When Shirley Jackson’s story “The Lottery” was published in The New Yorker in 1948, readers were flabbergasted. They expressed their flustered outrage by writing letters to the editor; “The Lottery” triggered more mail to the magazine than any other piece of fiction.
Jackson’s story presents a small New England town in which citizens gather once a year for a drawing. Each June 27 in the town square, the head of each household draws a slip of paper from a wooden box.
Families greet each other as they gather; friends tease one another with relaxed banter, and the normalcy of it all can lull a first-time reader into assuming this day will end with a celebration. But slowly, eerily, it becomes clear: The “lottery” determines which villager will be stoned to death by the crowd.
Jackson, who died in 1965 at the age of 48, has emerged from textbooks and anthologies this fall to spring forward in full color. She’s the subject of a major new biography by Ruth Franklin, “Shirley Jackson: A Rather Haunted Life.” And now Miles Hyman, her grandson, has adapted her most famous short story as a graphic novel.
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Hyman, who was just 2 when his grandmother died, writes in the introduction that she has loomed large in his family. He grew up surrounded by the books, records and anecdotes that revealed her life to him.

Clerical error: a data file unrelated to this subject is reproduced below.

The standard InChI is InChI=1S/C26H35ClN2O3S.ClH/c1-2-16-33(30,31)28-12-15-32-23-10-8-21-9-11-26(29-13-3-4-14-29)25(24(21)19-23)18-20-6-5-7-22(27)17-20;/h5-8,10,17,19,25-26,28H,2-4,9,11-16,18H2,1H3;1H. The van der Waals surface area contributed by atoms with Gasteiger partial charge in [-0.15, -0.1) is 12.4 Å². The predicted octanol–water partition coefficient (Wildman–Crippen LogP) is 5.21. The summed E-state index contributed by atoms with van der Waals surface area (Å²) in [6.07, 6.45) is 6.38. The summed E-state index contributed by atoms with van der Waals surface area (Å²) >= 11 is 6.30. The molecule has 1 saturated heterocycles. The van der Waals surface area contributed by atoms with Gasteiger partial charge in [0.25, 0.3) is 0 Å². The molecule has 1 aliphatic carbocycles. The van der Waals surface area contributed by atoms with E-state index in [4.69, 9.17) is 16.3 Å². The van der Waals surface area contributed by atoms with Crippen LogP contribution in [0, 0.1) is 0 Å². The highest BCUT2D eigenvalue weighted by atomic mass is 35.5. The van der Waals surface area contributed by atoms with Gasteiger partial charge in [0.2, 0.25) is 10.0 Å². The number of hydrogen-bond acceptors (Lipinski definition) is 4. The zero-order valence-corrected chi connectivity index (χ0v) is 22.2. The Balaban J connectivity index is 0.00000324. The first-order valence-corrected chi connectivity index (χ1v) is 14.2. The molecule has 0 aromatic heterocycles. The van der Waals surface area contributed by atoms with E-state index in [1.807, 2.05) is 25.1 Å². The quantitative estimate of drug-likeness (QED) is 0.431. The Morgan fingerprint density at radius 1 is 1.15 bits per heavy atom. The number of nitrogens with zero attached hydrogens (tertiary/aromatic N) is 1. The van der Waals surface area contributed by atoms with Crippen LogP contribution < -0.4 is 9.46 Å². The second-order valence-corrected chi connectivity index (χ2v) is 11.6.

Hyman, who lives in Paris, is an artist and has created several graphic novels, including an adaptation of short stories by O. Henry. But taking on “The Lottery” was daunting, he writes: “The story is such a perfect apparatus that it leaves little room for meddling.”
Hyman doesn’t change his grandmother’s story, but paging through his version is a different experience. He uses far fewer words, often letting images propel the action on their own. And those images, which sprawl across 140 pages, add a moodiness and a sense of context to the story.
The rich artwork removes some of the matter-of-factness that makes Jackson’s story so horrifying — the bloodless way she describes the villagers and their pile of rocks. But Hyman embraces that, using his illustrations to push a little further than his grandmother’s words did. The stoning, for instance, becomes more urgent and real with flowing blood and a cowering victim.
The element of surprise is part of what gives Jackson’s short story its power; Hyman’s version can seem to offer too much foreshadowing. In some ways, though, that makes it all the more horrifying: Laughing villagers suddenly develop tense faces; hands seem to tremble as they open their folded slips of paper to learn their fates. And just as quickly, these uneasy faces merge into a mob as they pick up stones.
Hyman’s illustrated adaptation isn’t designed to modernize, recast or replace his grandmother’s story. In fact, the best way to experience this book is to read Jackson’s piece immediately before, so as not to miss the details Hyman gets right. The randomness of the cruelty, the senselessness of a tradition that destroys — those elements pack a punch in both versions. And in Hyman’s hands, Jackson’s story flabbergasts all over again.
Alyson Ward reviewed this book for the Houston Chronicle.